June Smith: Manufacturing mood is still upbeat in region

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Manufacturers in Yorkshire & the Humber began 2018 in the same upbeat manner they left last year on the back of the continued improvement in global demand together with a pick-up in the UK market. We saw a slight wobble in the February ONS trading figures, but the general mood across the Y&H region continues on a positive theme with EEF members’ mostly reporting growth plans of two to three years ahead.

Speaking to manufacturers exhibiting at the Made in Yorkshire Exhibition in Leeds last week, businesses are still telling me they are feeling confident about the future. Growth ambitions vary, some are more modest, whilst others feel confident that up to 75 per cent growth can be achieved in a three-year period in spite of any Brexit uncertainties. A Leeds based manufacturer is already reporting their highest ever sales volumes, with sales in the last eight months 78 per cent up on last year!

Whilst Europe continues to be the region’s biggest export market, and at a time when the Prime Minister Theresa May is extolling the benefits of seeking new sources of commerce and free trade among Commonwealth countries in the aftermath of Brexit, I’m also hearing reports about enquiries emerging from new markets.

A regional manufacturer in the medical sector is poised to take advantage of new opportunities at a hospital in Uganda, which has come about from a marked increase in infrastructure investment in African markets.

That said, there are a number of challenges for manufacturers in realising the sector’s growth aspirations, with productivity remaining a key issue. Many in the sector admit that productivity has flatlined at 1 per cent per year.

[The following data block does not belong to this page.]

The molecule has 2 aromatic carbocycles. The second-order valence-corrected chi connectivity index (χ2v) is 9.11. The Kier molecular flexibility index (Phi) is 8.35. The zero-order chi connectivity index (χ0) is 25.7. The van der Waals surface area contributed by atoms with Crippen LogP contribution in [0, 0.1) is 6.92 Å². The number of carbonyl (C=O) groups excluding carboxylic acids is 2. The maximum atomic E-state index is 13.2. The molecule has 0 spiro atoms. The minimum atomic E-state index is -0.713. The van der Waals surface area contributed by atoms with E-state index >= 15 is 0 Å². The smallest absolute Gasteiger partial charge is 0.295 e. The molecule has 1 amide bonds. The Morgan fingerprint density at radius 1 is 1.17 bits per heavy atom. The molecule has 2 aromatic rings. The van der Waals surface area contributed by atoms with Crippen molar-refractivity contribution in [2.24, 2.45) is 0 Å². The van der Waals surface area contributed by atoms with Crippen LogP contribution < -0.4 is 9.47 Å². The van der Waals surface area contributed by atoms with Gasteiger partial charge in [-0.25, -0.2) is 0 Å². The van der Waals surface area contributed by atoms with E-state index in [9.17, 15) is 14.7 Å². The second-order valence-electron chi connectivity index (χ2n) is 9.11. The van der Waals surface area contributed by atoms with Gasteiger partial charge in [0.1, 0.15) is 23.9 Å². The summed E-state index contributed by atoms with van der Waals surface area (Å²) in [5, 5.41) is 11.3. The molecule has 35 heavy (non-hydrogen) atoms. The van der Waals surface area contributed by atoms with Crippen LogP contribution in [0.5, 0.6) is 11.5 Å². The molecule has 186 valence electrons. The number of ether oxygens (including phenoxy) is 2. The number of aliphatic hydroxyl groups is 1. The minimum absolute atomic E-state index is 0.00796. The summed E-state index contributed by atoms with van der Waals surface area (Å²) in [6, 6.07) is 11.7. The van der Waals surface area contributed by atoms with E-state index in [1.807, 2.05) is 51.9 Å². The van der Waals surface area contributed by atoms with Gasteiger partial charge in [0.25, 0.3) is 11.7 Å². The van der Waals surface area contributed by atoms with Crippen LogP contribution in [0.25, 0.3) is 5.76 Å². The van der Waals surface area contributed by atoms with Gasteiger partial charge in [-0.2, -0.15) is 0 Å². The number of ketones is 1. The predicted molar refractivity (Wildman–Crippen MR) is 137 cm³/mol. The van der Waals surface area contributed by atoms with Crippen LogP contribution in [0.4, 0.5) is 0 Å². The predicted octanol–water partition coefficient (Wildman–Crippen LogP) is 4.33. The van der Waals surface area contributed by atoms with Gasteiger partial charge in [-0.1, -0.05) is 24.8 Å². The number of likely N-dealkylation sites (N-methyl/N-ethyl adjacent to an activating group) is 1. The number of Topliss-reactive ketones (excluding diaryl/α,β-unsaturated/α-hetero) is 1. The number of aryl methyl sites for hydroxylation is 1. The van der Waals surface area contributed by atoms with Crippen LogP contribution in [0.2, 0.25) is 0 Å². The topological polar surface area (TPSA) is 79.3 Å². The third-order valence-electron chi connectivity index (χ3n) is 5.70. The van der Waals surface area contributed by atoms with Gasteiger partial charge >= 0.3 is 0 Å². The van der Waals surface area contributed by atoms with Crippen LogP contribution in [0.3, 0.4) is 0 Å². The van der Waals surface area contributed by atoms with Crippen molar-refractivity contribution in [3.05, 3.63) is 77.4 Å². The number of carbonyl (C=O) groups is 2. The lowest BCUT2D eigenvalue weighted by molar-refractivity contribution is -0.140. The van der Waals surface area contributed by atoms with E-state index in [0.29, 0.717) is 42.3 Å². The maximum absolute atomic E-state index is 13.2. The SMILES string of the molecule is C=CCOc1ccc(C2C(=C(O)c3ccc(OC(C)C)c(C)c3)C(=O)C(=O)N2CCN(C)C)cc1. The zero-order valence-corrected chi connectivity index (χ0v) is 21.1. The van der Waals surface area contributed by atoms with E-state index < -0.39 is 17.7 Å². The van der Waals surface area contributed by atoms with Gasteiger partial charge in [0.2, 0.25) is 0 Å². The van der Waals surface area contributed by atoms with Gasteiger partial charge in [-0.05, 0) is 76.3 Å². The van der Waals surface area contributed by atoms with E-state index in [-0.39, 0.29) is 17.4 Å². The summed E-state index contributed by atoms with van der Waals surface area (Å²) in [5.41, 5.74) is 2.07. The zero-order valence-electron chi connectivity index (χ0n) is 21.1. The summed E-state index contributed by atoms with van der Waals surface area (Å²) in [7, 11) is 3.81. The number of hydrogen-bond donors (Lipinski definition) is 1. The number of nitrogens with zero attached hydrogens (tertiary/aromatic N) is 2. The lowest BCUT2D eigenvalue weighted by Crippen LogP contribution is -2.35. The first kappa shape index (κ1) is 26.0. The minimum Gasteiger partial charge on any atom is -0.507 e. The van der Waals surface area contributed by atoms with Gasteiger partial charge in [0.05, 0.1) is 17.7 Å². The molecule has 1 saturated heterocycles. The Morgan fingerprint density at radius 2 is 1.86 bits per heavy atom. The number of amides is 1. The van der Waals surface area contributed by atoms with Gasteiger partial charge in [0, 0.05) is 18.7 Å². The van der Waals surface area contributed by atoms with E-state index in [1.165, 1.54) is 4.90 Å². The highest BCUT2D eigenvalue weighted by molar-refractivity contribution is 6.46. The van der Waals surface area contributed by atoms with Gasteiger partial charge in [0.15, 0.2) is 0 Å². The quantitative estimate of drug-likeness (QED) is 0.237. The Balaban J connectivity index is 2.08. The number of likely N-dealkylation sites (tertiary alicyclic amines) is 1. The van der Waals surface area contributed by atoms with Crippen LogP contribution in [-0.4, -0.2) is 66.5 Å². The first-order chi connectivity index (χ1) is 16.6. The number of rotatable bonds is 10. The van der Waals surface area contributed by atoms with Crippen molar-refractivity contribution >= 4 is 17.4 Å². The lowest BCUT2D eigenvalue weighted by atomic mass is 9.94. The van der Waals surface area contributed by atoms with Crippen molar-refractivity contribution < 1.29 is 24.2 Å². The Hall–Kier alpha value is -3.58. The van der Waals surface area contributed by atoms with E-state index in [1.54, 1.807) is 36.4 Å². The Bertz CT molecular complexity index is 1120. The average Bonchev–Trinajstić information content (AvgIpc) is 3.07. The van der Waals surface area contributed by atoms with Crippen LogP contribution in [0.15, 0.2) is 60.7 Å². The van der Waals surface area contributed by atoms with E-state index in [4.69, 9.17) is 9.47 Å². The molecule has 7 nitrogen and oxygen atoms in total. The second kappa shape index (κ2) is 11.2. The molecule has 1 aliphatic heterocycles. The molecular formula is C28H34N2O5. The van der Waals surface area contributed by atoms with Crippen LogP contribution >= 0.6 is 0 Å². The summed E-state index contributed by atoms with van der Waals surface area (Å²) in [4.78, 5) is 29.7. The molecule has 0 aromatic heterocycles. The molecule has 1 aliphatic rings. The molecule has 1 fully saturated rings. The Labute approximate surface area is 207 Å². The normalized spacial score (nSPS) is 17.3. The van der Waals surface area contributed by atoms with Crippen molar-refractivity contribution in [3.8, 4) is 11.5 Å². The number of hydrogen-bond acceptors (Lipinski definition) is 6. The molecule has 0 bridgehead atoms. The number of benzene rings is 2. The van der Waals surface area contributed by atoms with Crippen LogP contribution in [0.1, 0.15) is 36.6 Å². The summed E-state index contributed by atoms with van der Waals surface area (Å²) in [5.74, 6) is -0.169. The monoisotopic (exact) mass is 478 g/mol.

There is evidence to suggest that good management practices appear to result in higher productivity. I have been talking to a Bradford-based engineering business that has made a considerable investment in leadership and frontline management programmes. This investment in efficient management programmes and their ensuing positive culture change, has resulted in a 40 per cent growth in turnover in 2018 compared to 2016.

Leeds-based manufacturer MPM Composites, whose factory was burnt to the ground in February 2018, illustrates the strong correlation between management practices and labour productivity in this labour intensive business.

Speaking at Made in Yorkshire, Ben Wilson, managing director at MPM, reported that the business is now turning over 100 per cent of their 2017 weekly average, and is on a growth trajectory at their new Bramley site, having already acquired two new customers in just 14 weeks after the fire.

Attributing their astounding comeback to having strong relationships and good communication across the breadth of the business and with customers and suppliers, Ben said: “I had confidence because we had invested in systems (ISO and CRM systems, backed up off-site). We also invested in plans (business coaching and disaster planning) and ultimately built a strong team culture throughout the business. I know we survived because of the dignity, persistence and grit of my whole team.”

Skills availability continues to be another key challenge for manufacturers, which coupled with a shortage of local grow-on business space, is increasingly impacting on growth plans. Manufacturers are reticent to move out of an area for fear of losing valuable employees.

The adoption of digitalisation or Fourth Industrial Revolution technologies, as a tool to make productivity improvements, are becoming more widely adopted across the region as a whole. We are seeing increased take-up of robotics and we are working with a local software systems provider who have developed a simple cloud based, low cost model.

The region is keeping a close eye on Brexit developments, and there is some evidence to indicate that the manufacturing sector is planning for future change to mitigate any negative Brexit effect. Rising import costs are increasingly passed on to the customer, with up to 10 per cent price increases being accepted and manufacturers are taking steps to retain their competitive advantage through reshaping their businesses.

Whilst the diversity of Yorkshire’s manufacturing sector makes a ‘one size fits all’ commentary impossible, evidence of the resilience and agility within the sector gives me confidence that the manufacturing decision makers within the region are starting to make the changes that will be required to future proof their businesses.